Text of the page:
I previously blogged about the 10th Circuit’s denial of a stay in the same-sex marriage recognition case. The temporary stay will dissolve on Monday, necessitating an emergency appeal to the Supreme Court.
Utah has filed its appeal, and it makes points similar to those made by Judge Kelly in dissent: allowing a single district court judgment to change the status quo, pending the appeal, is “not the law.”
This case thus presents an extremely important question of both federalism and federal procedure, a question that is closely related to, but distinct from, the question this Court will soon be asked to address in Kitchen. That question is whether a federal district court is authorized to create private rights that vest against a state by issuing a non-final order commanding state officials to perform a ministerial act (in this case, granting a marriage license) and then refusing to stay that order pending appeal. Utah submits the answer to that question is “no:” Absent a final decision by an appellate court of last resort declaring Utah’s marriage laws unconstitutional, the democratically produced decisions of Utah’s citizens should not be overturned based on the discretion of a single federal district judge unchecked by subsequent appellate review. As Judge Kelly emphasized in dissenting from the Tenth Circuit’s denial of a stay, “The rule contended for by the Plaintiffs—that a federal district court may change the law regardless of appellate review and the State is stuck with the result in perpetuity—simply cannot be the law.” See App. C, Kelly, J., dissenting at 3. As explained in detail below, that indeed is not the law—as determined by this Court’s precedent and other binding legal authority.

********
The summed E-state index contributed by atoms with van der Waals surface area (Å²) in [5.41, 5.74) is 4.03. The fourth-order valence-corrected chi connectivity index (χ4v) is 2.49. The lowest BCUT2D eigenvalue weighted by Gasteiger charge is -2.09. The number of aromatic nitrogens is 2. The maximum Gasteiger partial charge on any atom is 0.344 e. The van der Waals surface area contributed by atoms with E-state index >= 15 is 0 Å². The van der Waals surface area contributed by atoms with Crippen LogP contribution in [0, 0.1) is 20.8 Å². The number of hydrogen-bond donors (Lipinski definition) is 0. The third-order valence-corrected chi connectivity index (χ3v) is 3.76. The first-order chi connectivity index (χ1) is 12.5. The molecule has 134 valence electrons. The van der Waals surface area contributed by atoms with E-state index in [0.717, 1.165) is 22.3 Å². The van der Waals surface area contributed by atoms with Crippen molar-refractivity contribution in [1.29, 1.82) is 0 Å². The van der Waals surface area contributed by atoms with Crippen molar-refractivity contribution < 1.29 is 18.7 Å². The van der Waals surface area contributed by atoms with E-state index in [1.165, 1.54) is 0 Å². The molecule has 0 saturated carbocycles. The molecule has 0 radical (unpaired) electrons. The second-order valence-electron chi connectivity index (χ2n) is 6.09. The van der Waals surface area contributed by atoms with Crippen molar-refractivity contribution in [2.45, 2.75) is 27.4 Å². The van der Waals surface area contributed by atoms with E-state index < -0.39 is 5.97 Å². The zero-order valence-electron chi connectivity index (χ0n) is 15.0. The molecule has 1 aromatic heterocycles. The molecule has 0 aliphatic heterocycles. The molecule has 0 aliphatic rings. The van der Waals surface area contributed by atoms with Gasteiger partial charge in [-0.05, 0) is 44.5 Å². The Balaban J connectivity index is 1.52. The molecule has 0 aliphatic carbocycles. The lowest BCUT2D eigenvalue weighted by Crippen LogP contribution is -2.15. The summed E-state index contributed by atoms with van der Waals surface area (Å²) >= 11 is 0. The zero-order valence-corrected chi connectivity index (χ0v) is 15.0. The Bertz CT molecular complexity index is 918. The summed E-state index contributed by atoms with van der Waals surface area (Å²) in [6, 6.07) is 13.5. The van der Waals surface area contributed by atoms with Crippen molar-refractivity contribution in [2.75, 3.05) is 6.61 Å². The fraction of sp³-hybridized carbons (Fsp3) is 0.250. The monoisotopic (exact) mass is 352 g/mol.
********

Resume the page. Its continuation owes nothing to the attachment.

So, once again, we have a frantic appeal to the Supreme Court for an emergency stay. The same thing happened when the District Judge in Utah failed to stay his ruling in December. As a result of his failure to stay, marriages were performed in the interim. Now, as a result of those interim marriages, the state is being ordered to recognize them. And, the judge did not stay that ruling about the recognition. Neither did the 10th Circuit. The same pattern repeated in Wisconsin, Indiana, and elsewhere, where the district judge did not immediately stay the ruling, allowing these interim marriages to proceed. Whatever you think about the merits in this case, this is not the normal course of order for civil rights litigation.
I see certain parallels here with the Little Sisters of the Poor case. While all Justices joined that order in January, the Wheaton College order was fragmented. I have a sinking feeling that we may similar results with whatever the Court orders Sunday night, or Monday morning. Maybe some of the Justices will become convinced that all of the recent district courts ruling in favor of same-sex marriage have changed the calculus since Kitchen v. Herbert, and that Utah does not have a high likelihood of success. Such dissenting votes (no way they amount to five) will be seized on by other district courts as evidence that future cases should not be stayed.
Of late, I keep going back to Hollingsworth v. Perry. In one sense, it would have been much better for the Court to just get it over with, and find Prop 8 was unconstitutional. That would have settled the matter right away, rather than making everyone go through this long, arduous process, with emergency frantic appeals, questions about recognition of interim marriages, and countless other legal issues. But, here we are.